A cyberattack targeting a satellite network used by the Ukrainian government and military agencies shortly after the Russian invasion was also taken offline…
A cyberattack targeting a satellite network used by the Ukrainian government and military agencies shortly after the Russian invasion has also knocked tens of thousands of high-speed internet users across Europe offline, the owner of the network revealed on Wednesday. satellite.
US-based owner Viasat has provided new details on how the cyberattack, the largest known attack of its kind in the war to date, was carried out and its large-scale impact. The attack affected users from Poland to France and disrupted remote access to thousands of wind turbines in central Europe.
Viasat did not say in its statement who it believes was responsible for the attack. Ukrainian officials blamed Russian hackers.
The Viasat attack, which came just as Russia was launching its invasion, was seen by many at the time as the harbinger of a wave of serious cyberattacks extending beyond Ukraine. But, so far, these attacks have not materialized, although security researchers say the most impactful war-related cyber operations are likely taking place in the shadows. A free-for-all of smaller attacks, many apparently carried out by volunteers, was carried out.
The attack, however, highlighted how satellite technology that serves both military and non-military customers can be targeted in conflict, with the impact felt by individuals and businesses far from the battlefield.
The attack in the early hours of February 24 on the KA-SAT satellite network began with a distributed denial of service attack that took a large number of modems offline. It then moved on to a destructive attack in which a malicious software update distributed over the network rendered tens of thousands of modems across Europe unusable by overwriting their internal memory, Viasat said.
It said it has shipped 30,000 replacement modems to affected customers across Europe, most of whom use the service for residential broadband internet access.
The attack caused a significant loss of communications in Ukraine in the early hours of the Russian invasion, senior Ukrainian cybersecurity official Victor Zhora told reporters earlier this month. When asked who was responsible, Zhora replied, “We don’t need to attribute it since we have clear evidence that it was organized by Russian hackers to disrupt the connection between customers using this satellite system”.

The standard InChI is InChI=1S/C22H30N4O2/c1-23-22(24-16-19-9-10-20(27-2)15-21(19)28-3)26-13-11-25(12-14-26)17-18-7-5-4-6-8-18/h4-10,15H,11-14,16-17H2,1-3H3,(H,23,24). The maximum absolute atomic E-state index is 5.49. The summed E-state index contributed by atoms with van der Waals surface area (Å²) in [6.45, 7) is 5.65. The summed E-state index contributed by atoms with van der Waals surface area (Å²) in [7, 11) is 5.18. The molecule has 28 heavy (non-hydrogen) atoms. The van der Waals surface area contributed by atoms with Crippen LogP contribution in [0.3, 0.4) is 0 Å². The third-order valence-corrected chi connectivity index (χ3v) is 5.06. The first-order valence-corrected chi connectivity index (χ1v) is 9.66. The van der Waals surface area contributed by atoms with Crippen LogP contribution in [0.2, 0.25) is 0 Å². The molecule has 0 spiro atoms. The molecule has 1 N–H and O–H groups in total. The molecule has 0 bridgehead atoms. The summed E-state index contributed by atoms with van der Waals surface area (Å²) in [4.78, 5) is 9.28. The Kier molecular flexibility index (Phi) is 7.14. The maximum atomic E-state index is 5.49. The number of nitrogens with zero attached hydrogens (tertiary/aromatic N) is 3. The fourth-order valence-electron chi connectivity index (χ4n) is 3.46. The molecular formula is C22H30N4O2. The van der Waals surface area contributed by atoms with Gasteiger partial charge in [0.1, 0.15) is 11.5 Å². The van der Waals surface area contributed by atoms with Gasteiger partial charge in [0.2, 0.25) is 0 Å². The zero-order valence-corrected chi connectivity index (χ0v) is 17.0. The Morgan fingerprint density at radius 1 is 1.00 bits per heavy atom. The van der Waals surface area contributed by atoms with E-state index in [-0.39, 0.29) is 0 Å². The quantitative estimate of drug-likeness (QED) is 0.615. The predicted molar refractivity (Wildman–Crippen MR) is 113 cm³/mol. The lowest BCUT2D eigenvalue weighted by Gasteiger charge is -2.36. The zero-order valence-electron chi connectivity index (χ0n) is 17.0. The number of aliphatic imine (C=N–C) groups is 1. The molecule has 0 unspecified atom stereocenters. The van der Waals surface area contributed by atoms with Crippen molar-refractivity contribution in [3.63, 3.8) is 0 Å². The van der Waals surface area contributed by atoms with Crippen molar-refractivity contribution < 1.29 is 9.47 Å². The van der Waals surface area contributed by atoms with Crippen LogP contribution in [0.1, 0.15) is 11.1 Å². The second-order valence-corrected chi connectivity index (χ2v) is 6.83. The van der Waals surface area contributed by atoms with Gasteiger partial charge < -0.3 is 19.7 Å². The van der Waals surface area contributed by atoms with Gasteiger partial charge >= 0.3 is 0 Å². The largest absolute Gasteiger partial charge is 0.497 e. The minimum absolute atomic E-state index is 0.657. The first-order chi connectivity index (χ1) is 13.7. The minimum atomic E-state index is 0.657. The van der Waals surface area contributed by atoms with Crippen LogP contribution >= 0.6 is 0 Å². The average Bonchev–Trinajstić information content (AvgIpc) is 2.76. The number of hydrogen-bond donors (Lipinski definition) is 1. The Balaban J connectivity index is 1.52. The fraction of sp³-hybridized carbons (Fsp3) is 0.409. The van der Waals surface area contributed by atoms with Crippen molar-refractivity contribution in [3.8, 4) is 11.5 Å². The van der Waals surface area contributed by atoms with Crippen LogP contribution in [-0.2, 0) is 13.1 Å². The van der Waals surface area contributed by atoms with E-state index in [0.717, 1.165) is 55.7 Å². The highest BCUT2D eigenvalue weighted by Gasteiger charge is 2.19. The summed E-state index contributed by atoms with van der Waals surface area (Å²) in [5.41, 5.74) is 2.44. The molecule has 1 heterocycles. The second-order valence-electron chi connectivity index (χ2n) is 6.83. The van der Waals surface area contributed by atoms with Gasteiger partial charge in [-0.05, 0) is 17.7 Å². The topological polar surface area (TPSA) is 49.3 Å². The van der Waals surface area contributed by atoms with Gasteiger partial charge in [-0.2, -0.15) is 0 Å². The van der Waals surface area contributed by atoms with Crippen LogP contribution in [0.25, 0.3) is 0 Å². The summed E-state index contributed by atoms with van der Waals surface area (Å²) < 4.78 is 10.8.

He said he had no information on whether the service had been restored and could not say which Ukrainian agencies beyond the military were involved. The contracts show, however, that Zhora’s own agency, the State Service for Special Communications, is among the clients that also include police departments and municipalities.
Viasat, based in Carlsbad, Calif., said the initial denial of service attack originated from modems inside Ukraine. He did not specify how the destructive malware entered the network, except to say that a “misconfiguration” in a virtual private network appliance was compromised, allowing attackers remote access.
Once inside the network, the attackers were able to push out a software update affecting tens of thousands of modems across Europe.
It was unclear how the attackers hacked into the VPN appliance. Satellite cybersecurity researcher Ruben Santamarta said it was important to know if they had obtained credentials or exploited a known vulnerability. Viasat declined to provide details on Wednesday, citing an ongoing investigation.
The ground network is managed by Skylogic, an Italian subsidiary of Eutelsat, from which Viasat purchased the KA-SAT satellite in April last year.
Viasat’s investigation into the attack was led by US cybersecurity firm Mandiant.
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